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Shaw launches peer support program

  • Published
  • By Airman 1st Class Steven Cardo
  • 20th Fighter Wing Public Affairs

The U.S. Air Force 20th Fighter Wing launched a basewide peer support program designed to train Airmen from a variety of ranks and backgrounds to identify colleagues in distress and assist in connecting them with the appropriate support programs, in the first-ever training and tabbing ceremony of its kind here, Dec. 8th, 2022.

The Peer Support Program aims to foster help-seeking behaviors, reduce potentially harmful actions and isolation, and encourage service members assigned to the 20th Fighter Wing to connect with their peers, with over 50 members at launch ranging from Airman to Senior Master Sgt.

“A peer support program is an opportunity to promote psychological health and safety in the workplace,” said Wesley Yancey, 20th Fighter Wing community support coordinator. “It is rooted in a relationship of trust between a person who is experiencing a personal or professional challenge and a peer supporter who has the training and experience that allows them to understand, support, and connect that person to a professional resource if necessary.”

Supporters within an organization offer emotional support and connections to various helping agencies on base such as mental health, the military and family readiness center, the victims counsel and more to colleagues in need with the added benefit of having similar experiences and an understanding of a shared work center culture.

“A person seeking out a peer supporter does not need to have a serious condition, either physical or mental,” said U.S. Air Force Capt. Juliana Schroeder, 20th Fighter Wing deputy sexual assault response coordinator. “It could be someone experiencing a difficult situation at work or struggling with the stressors of everyday life and because the peer supporter is a part of that person’s organization, they more than likely had similar experiences and can provide a unique form of emotional and practical support.”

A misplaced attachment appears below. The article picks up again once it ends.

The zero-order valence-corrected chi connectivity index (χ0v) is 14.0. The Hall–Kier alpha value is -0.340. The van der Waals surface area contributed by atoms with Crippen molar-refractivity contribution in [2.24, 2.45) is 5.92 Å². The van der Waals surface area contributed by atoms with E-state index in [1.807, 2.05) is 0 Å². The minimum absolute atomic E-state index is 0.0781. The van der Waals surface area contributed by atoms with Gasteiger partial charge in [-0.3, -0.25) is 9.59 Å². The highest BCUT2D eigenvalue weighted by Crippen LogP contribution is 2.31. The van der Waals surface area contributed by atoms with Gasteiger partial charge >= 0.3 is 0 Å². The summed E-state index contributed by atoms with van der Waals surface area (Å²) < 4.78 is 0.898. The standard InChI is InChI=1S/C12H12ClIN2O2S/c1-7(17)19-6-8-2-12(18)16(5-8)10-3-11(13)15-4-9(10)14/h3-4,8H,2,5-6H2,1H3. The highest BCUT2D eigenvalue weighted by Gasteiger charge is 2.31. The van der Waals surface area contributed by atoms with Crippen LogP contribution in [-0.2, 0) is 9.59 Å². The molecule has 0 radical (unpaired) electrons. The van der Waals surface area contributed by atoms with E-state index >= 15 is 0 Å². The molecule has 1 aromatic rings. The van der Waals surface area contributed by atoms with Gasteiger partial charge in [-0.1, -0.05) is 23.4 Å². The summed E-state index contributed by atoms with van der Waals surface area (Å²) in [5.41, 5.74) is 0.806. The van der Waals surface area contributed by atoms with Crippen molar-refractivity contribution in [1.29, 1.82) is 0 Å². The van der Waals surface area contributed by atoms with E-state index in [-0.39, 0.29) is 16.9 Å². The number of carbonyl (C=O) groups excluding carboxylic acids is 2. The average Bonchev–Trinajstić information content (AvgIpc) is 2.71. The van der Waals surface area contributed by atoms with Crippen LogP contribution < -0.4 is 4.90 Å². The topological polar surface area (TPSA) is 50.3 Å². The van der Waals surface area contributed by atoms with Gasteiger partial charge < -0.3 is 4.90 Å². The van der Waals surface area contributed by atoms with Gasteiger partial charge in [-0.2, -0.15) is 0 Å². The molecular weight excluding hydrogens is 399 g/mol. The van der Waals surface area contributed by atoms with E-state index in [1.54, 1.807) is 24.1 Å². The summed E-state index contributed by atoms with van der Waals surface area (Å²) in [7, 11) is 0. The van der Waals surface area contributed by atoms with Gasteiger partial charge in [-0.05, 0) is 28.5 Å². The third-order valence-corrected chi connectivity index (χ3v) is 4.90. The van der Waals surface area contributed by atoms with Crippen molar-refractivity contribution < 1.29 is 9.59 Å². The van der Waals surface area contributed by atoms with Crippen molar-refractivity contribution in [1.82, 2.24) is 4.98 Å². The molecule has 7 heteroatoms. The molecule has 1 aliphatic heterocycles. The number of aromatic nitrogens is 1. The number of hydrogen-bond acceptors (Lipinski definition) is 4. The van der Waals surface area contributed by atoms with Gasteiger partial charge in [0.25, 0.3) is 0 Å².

Participants qualify for duty after taking a foundational course followed by quarterly skills training after their induction to fortify skills such as emotional intelligence and interpersonal crisis management. 

“I had friends at my last base who could have been helped significantly by having someone to talk to,” said U.S. Air Force Senior Airman Damani Baptiste-Wood, 20th Equipment Maintenance Squadron unit training manager. “Peer supporters within an organization are easy to talk to because they’re someone you see everyday and if you come to them with a problem, they already know you and may already know what you need. I wanted to be that person.”

The directors of the program encourage participants to designate a title for the 20th Fighter Wing peer supporters and design a new and unique tab to create a sense of ownership of the program for Team Shaw. 

“Our goal is to make sure that every member of Team Shaw, Airman or civilian, is able to quickly identify someone they want to talk to and feel safe relating to when they are facing daily challenges, especially on their worst day,” said Col. Kristoffer Smith, 20th Fighter Wing commander. “Our trained peer supporters are the frontline ensuring that we are able to get our team the resources they need early and seamlessly.”

Service members who are interested in being part of the program can contact Wesley Yancey, 20th Fighter Wing community support coordinator, for more information about joining the Peer Support Program at